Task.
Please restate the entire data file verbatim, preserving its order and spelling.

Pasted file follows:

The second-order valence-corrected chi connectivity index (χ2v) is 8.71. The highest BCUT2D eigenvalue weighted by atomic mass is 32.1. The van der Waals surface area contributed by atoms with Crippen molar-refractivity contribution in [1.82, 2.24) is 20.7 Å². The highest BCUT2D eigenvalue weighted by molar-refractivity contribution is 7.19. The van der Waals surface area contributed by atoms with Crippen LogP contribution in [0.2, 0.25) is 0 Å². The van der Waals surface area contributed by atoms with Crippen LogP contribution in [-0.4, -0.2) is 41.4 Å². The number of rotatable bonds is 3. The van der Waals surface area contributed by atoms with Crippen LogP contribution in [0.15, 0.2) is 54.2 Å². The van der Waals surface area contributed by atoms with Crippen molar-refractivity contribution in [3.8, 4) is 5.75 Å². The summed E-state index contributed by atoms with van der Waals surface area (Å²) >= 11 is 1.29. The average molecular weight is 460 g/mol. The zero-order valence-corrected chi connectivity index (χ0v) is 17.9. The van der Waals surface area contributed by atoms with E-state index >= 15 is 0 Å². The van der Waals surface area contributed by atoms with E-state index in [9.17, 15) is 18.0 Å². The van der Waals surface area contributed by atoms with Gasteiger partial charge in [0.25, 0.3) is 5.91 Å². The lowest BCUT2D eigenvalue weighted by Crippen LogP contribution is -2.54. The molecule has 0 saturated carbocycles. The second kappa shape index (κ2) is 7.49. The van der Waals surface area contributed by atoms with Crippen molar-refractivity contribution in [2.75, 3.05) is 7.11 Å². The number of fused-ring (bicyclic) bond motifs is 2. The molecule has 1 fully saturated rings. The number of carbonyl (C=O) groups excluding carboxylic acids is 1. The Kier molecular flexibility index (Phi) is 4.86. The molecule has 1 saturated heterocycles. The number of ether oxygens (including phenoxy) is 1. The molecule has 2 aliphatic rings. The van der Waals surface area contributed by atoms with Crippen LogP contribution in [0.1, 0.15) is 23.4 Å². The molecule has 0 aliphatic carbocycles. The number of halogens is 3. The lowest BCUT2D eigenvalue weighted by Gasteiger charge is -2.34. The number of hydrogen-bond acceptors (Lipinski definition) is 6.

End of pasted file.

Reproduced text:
The second-order valence-corrected chi connectivity index (χ2v) is 8.71. The highest BCUT2D eigenvalue weighted by atomic mass is 32.1. The van der Waals surface area contributed by atoms with Crippen molar-refractivity contribution in [1.82, 2.24) is 20.7 Å². The highest BCUT2D eigenvalue weighted by molar-refractivity contribution is 7.19. The van der Waals surface area contributed by atoms with Crippen LogP contribution in [0.2, 0.25) is 0 Å². The van der Waals surface area contributed by atoms with Crippen LogP contribution in [-0.4, -0.2) is 41.4 Å². The number of rotatable bonds is 3. The van der Waals surface area contributed by atoms with Crippen LogP contribution in [0.15, 0.2) is 54.2 Å². The van der Waals surface area contributed by atoms with Crippen molar-refractivity contribution in [3.8, 4) is 5.75 Å². The summed E-state index contributed by atoms with van der Waals surface area (Å²) >= 11 is 1.29. The average molecular weight is 460 g/mol. The zero-order valence-corrected chi connectivity index (χ0v) is 17.9. The van der Waals surface area contributed by atoms with E-state index >= 15 is 0 Å². The van der Waals surface area contributed by atoms with E-state index in [9.17, 15) is 18.0 Å². The van der Waals surface area contributed by atoms with Gasteiger partial charge in [0.25, 0.3) is 5.91 Å². The lowest BCUT2D eigenvalue weighted by Crippen LogP contribution is -2.54. The molecule has 0 saturated carbocycles. The second kappa shape index (κ2) is 7.49. The van der Waals surface area contributed by atoms with Crippen molar-refractivity contribution in [2.75, 3.05) is 7.11 Å². The number of fused-ring (bicyclic) bond motifs is 2. The molecule has 1 fully saturated rings. The number of carbonyl (C=O) groups excluding carboxylic acids is 1. The Kier molecular flexibility index (Phi) is 4.86. The molecule has 1 saturated heterocycles. The number of ether oxygens (including phenoxy) is 1. The molecule has 2 aliphatic rings. The van der Waals surface area contributed by atoms with Crippen LogP contribution in [0.1, 0.15) is 23.4 Å². The molecule has 0 aliphatic carbocycles. The number of halogens is 3. The lowest BCUT2D eigenvalue weighted by Gasteiger charge is -2.34. The number of hydrogen-bond acceptors (Lipinski definition) is 6.